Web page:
The review of sub-Sahara Africa gravel roads maintenance management system’s monitoring and need assessment : Tanzania experience
Mwaipungu, Richard Robert
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Although the urge to construct new gravel roads to reach areas, which are potential economically is still there, it is now becoming clear to the road agencies in sub-Saharan Africa that a large proportion of the gravel roads constructed or rehabilitated between 2005 and 2008 years are no longer economical. These roads have reached their terminal stage due to various reasons, ranging from improper monitoring and maintenance needs assessment to challenges of getting the required funds for gravel roads conservation. Based on the above challenges, the sub-Sahara African countries, including Tanzania, are unceasingly searching for ways to strengthen the management of existing gravel roads network as part of roads transport infrastructure. To accomplish the above demand, Tanzania has two organisations concerned with managing its gravel road networks, namely Tanzania Road Agency (TANROADS) and Local Government Authority (LGA)’s District Engineer’s office. Each one of these two organisations uses its own road management system. TANROADS uses Road Maintenance Management Systems, and LGA uses District Roads Management Systems. These two systems have been developed through foreign aid in terms of experts and financial assistance with minimal participation of local experts. This paper focuses on factors affecting the efficiency and effectiveness of these management systems in gravel roads monitoring and maintenance needs assessment in comparison with those in developed countries. The authors expect that by highlighting those elements affecting the provision of accurate gravel roads inventory and road condition data will improve further the diagnosis of distresses influencing the performance of gravel roads, and come up with proper remedy to suit the local condition.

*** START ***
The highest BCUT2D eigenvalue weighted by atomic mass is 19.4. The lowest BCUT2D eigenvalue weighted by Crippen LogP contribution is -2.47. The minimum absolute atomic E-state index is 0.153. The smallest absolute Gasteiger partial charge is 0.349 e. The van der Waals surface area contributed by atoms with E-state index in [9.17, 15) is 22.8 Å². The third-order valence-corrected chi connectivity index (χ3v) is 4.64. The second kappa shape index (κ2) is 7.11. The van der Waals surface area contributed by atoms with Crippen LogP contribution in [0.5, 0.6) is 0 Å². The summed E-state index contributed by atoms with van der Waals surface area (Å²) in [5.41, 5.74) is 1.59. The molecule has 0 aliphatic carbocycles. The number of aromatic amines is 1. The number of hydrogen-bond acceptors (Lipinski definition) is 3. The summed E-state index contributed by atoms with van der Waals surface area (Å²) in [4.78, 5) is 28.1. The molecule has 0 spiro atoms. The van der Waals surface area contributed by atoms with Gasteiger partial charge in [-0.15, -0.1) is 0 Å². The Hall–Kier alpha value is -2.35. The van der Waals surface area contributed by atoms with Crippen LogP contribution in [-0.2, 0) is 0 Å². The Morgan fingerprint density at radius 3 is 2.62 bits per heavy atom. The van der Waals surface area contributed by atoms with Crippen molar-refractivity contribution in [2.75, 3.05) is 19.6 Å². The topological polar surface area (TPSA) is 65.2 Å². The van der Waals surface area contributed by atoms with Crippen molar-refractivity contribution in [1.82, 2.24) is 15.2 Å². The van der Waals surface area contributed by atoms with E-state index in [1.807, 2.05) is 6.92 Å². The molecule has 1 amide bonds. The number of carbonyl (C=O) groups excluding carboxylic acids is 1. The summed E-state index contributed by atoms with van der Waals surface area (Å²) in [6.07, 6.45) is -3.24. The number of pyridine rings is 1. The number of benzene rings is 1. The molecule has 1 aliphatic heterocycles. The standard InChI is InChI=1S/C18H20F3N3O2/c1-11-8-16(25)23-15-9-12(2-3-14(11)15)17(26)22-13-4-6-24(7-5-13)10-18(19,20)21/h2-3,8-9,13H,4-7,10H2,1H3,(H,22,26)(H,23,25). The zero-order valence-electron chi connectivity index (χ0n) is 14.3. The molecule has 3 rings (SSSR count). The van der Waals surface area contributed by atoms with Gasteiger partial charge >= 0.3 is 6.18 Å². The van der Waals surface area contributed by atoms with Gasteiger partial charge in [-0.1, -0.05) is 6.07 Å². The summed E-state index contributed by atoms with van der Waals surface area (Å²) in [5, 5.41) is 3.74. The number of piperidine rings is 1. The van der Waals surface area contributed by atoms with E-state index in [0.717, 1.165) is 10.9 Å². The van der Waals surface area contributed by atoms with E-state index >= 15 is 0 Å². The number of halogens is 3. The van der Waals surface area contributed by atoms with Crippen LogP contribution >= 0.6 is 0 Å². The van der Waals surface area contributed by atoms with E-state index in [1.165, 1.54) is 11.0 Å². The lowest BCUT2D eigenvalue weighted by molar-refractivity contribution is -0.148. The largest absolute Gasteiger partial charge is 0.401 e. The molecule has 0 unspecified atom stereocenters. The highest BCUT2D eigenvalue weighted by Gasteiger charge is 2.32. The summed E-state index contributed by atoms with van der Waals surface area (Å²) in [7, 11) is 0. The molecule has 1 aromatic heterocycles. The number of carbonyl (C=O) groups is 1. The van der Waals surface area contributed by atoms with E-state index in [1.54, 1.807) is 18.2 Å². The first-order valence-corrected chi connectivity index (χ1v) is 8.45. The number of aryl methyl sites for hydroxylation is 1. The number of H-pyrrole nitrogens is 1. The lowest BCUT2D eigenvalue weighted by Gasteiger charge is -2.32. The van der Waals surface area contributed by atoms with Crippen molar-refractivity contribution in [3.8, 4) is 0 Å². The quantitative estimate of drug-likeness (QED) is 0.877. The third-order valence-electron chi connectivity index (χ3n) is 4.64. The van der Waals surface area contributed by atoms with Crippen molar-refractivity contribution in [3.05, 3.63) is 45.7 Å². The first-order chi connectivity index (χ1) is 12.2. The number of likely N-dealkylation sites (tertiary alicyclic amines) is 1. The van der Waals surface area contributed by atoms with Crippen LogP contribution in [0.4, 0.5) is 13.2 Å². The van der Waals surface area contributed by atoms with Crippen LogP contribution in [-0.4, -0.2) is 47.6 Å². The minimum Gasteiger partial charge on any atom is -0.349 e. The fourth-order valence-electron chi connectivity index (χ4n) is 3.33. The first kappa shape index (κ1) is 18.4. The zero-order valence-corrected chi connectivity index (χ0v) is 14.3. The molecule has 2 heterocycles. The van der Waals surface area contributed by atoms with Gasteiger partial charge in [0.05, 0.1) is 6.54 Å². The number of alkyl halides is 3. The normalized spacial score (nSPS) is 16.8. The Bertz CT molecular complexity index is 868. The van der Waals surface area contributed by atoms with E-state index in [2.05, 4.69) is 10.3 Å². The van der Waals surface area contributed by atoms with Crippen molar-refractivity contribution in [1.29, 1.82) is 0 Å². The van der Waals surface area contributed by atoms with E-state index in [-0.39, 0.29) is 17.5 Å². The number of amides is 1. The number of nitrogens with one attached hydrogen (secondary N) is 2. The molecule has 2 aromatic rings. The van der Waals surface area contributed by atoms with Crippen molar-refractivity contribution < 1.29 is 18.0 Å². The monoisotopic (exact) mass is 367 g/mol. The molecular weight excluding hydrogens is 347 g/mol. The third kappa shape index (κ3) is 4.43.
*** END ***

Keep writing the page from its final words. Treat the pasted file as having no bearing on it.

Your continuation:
Mwaipungu, R.R. and Allopi, D. 2014. The review of sub-Sahara Africa gravel roads maintenance management system’s monitoring and need assessment : Tanzania experience. International Journal of Sustainable Development and Planning. 9(1): 74 - 89.